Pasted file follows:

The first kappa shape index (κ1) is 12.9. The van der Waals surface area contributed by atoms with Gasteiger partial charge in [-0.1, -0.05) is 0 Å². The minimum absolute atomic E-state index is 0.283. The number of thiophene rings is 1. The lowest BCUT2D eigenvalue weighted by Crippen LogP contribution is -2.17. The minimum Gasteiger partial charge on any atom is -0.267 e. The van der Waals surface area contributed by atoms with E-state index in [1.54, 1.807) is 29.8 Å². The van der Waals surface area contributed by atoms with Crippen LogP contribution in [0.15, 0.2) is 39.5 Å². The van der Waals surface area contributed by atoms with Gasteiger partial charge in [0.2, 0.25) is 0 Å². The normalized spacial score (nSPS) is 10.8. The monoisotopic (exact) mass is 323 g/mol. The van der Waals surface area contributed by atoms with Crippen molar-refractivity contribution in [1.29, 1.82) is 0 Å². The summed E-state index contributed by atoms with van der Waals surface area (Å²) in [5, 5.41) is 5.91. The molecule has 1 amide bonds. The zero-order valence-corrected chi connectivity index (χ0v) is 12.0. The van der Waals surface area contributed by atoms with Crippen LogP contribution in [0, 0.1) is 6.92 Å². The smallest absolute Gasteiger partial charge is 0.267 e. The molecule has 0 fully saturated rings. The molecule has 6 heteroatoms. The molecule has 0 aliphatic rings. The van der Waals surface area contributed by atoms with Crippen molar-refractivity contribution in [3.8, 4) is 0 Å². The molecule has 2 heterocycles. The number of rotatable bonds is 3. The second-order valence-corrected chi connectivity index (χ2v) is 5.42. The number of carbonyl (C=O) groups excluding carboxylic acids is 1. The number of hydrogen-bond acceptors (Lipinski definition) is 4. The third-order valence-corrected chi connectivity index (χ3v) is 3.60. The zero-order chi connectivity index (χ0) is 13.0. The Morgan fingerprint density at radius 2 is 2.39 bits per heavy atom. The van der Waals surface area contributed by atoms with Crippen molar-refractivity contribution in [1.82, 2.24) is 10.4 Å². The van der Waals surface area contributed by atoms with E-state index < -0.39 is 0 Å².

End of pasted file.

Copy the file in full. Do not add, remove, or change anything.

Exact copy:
The first kappa shape index (κ1) is 12.9. The van der Waals surface area contributed by atoms with Gasteiger partial charge in [-0.1, -0.05) is 0 Å². The minimum absolute atomic E-state index is 0.283. The number of thiophene rings is 1. The lowest BCUT2D eigenvalue weighted by Crippen LogP contribution is -2.17. The minimum Gasteiger partial charge on any atom is -0.267 e. The van der Waals surface area contributed by atoms with E-state index in [1.54, 1.807) is 29.8 Å². The van der Waals surface area contributed by atoms with Crippen LogP contribution in [0.15, 0.2) is 39.5 Å². The van der Waals surface area contributed by atoms with Gasteiger partial charge in [0.2, 0.25) is 0 Å². The normalized spacial score (nSPS) is 10.8. The monoisotopic (exact) mass is 323 g/mol. The van der Waals surface area contributed by atoms with Crippen molar-refractivity contribution in [1.29, 1.82) is 0 Å². The summed E-state index contributed by atoms with van der Waals surface area (Å²) in [5, 5.41) is 5.91. The molecule has 1 amide bonds. The zero-order valence-corrected chi connectivity index (χ0v) is 12.0. The van der Waals surface area contributed by atoms with Crippen LogP contribution in [0, 0.1) is 6.92 Å². The smallest absolute Gasteiger partial charge is 0.267 e. The molecule has 0 fully saturated rings. The molecule has 6 heteroatoms. The molecule has 0 aliphatic rings. The van der Waals surface area contributed by atoms with Crippen molar-refractivity contribution in [3.8, 4) is 0 Å². The molecule has 2 heterocycles. The number of rotatable bonds is 3. The second-order valence-corrected chi connectivity index (χ2v) is 5.42. The number of carbonyl (C=O) groups excluding carboxylic acids is 1. The number of hydrogen-bond acceptors (Lipinski definition) is 4. The third-order valence-corrected chi connectivity index (χ3v) is 3.60. The zero-order chi connectivity index (χ0) is 13.0. The Morgan fingerprint density at radius 2 is 2.39 bits per heavy atom. The van der Waals surface area contributed by atoms with Crippen molar-refractivity contribution in [1.82, 2.24) is 10.4 Å². The van der Waals surface area contributed by atoms with E-state index < -0.39 is 0 Å².